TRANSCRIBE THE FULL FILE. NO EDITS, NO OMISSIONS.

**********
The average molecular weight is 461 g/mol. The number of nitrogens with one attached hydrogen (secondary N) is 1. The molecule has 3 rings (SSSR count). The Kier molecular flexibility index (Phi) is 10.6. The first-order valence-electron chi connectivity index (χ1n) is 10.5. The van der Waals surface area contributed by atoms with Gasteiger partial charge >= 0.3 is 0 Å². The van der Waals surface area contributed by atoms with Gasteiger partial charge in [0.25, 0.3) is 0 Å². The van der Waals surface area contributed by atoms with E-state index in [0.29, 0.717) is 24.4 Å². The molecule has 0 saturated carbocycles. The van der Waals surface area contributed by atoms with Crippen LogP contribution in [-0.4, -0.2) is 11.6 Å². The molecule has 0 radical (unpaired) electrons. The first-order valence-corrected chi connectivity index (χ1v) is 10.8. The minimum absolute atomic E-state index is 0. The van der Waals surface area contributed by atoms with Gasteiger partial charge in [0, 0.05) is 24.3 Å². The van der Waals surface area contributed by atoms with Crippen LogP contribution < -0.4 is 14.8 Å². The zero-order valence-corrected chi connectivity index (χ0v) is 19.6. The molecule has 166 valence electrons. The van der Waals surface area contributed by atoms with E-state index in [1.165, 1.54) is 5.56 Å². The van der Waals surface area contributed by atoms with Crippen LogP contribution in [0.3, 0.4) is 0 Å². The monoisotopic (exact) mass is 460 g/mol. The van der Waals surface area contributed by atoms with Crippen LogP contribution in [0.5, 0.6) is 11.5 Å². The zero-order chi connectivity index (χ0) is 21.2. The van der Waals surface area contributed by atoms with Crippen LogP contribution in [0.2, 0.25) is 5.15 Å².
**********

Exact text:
The average molecular weight is 461 g/mol. The number of nitrogens with one attached hydrogen (secondary N) is 1. The molecule has 3 rings (SSSR count). The Kier molecular flexibility index (Phi) is 10.6. The first-order valence-electron chi connectivity index (χ1n) is 10.5. The van der Waals surface area contributed by atoms with Gasteiger partial charge >= 0.3 is 0 Å². The van der Waals surface area contributed by atoms with Gasteiger partial charge in [0.25, 0.3) is 0 Å². The van der Waals surface area contributed by atoms with E-state index in [0.29, 0.717) is 24.4 Å². The molecule has 0 saturated carbocycles. The van der Waals surface area contributed by atoms with Crippen LogP contribution in [-0.4, -0.2) is 11.6 Å². The molecule has 0 radical (unpaired) electrons. The first-order valence-corrected chi connectivity index (χ1v) is 10.8. The minimum absolute atomic E-state index is 0. The van der Waals surface area contributed by atoms with Gasteiger partial charge in [0, 0.05) is 24.3 Å². The van der Waals surface area contributed by atoms with Crippen LogP contribution < -0.4 is 14.8 Å². The zero-order valence-corrected chi connectivity index (χ0v) is 19.6. The molecule has 166 valence electrons. The van der Waals surface area contributed by atoms with E-state index in [1.165, 1.54) is 5.56 Å². The van der Waals surface area contributed by atoms with Crippen LogP contribution in [0.3, 0.4) is 0 Å². The monoisotopic (exact) mass is 460 g/mol. The van der Waals surface area contributed by atoms with Crippen LogP contribution in [0.5, 0.6) is 11.5 Å². The zero-order chi connectivity index (χ0) is 21.2. The van der Waals surface area contributed by atoms with Crippen LogP contribution in [0.2, 0.25) is 5.15 Å².